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Putting out fires

By Staff | Sep 6, 2017

It’s Fire Chief Matt Love’s second year crunching numbers to rework the budget for the Fort Myers Beach Fire District.

Last year, Love underwent a major restructuring of the budget and how it was presented to the board of commissioners. Now, he has a plan in place to follow, he said. The first budget hearing is set for Sept. 14 at 5:05 p.m.at the Fort Myers Beach Library.

We sat down with Chief Love to discuss the finer points of this year’s budget, now that he’s been able to massage it to his liking over the past year.

Will the millage stay at 2.58?

Last year, I told the board we could probably keep the millage rate at 2.58 for three years.

When the board set the TRIM, they did it differently than in the past. We chose to set the TRIM at 2.58, which is what the millage is at now. Usually they’ll set it high and then work their way through it. This year, they set the TRIM at 2.58 and that sounds like it will be the number.

Last year, we did an incredibly thorough restructure of our financial longterm planning, including properly saving up for everything we need to maintain. That included issues like life spans and replacement values. If those things are off, you’re not saving the right amount. After creating that, you create a plan. When we implemented that, we said there are two things we need to do, move forward with the new plan and catch up. The catch-up issues was because we had the wrong replacement values, the wrong life spans, we had capital equipment that was going way too long prior to being replaced and a compounding maintenance bill. Had to find that sweet spot where we could still get something for it when we offload it and maintenance hasn’t gone through the roof to where we can’t afford to keep it anymore. So we put together the new plan to move forward and a five year catch-up, to get the fleet caught up to replacement plans. To achieve that, we said here’s the taxation rate we need, so that’s why we landed at 2.58. After three years we’ll reassess it, but we’re still in the catch-up phase. We want to stick with what we told the community we want to do.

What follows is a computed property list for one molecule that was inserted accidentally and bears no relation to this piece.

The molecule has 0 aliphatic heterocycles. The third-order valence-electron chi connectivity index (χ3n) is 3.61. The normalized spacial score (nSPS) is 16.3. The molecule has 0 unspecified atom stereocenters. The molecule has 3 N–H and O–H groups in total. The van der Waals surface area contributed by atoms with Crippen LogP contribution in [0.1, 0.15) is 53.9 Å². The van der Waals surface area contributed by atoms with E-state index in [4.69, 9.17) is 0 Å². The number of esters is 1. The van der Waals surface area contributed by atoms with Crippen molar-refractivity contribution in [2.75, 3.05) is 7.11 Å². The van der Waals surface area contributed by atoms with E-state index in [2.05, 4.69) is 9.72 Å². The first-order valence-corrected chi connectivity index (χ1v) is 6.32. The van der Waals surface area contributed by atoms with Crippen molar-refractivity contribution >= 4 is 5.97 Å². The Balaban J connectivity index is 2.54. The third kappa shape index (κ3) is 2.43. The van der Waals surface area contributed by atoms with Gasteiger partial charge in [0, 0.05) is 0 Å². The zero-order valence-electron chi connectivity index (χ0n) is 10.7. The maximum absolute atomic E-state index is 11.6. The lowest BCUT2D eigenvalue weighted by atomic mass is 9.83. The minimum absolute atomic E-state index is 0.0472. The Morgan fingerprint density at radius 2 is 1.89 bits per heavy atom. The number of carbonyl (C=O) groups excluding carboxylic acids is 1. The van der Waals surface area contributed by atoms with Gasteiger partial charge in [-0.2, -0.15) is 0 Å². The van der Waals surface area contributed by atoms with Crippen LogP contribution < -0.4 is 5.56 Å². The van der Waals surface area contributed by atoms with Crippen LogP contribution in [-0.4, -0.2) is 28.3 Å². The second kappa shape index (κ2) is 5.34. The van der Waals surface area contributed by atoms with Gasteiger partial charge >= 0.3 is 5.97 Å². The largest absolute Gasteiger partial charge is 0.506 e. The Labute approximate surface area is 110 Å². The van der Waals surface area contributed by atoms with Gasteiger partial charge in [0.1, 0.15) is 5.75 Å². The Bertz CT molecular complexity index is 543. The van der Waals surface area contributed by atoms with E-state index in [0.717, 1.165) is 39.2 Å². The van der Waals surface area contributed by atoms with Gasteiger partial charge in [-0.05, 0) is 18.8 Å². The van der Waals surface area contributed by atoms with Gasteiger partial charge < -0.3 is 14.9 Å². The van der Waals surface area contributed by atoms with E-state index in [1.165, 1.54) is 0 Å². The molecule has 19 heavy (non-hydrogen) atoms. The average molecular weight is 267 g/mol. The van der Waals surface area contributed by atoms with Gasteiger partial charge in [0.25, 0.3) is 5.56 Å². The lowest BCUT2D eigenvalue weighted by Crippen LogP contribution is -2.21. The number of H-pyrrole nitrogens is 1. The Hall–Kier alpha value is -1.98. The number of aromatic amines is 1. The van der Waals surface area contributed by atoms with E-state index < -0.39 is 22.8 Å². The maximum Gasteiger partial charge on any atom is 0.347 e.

Last year your goal for the budget was setting up that savings and capital plan.What is your goal for this year’s budget?

This year’s budget, the overarching, number one goal is to be sure our people are being compensated properly.

We spent quite a bit of last year doing a salary assessment, immediately around us and county-wide fire departments, we assessed every single rank, all the different incentives, our HR people did awesome.

Our goal was to determine where are our folks on the spectrum and what’s the gap. We unfortunately did find that our folks were definitely on the low side, by far. Some ranks were closer to the average, others were way below it, but none of them were above it. Some ranks are multi-thousands dollars below where they should be. Not just a little bit, they’re lower than they should be.

We took that data, decided what our goal pay would be. Our goal pay we decided would be right around the middle, the average of whatever everyone else in the area pays; the goal was not to be the most or the littlest, we want to be right in the middle. Then we worked backwards and said how long will it take us to get to that pay? We’re looking at a three-year phase in to get our folks’ salaries to that average rate. It’s one thing to say our people need to be paid more but to have the data in front of us to prove where they’re at in comparison, that was key. That wasn’t emotional, it was data-driven.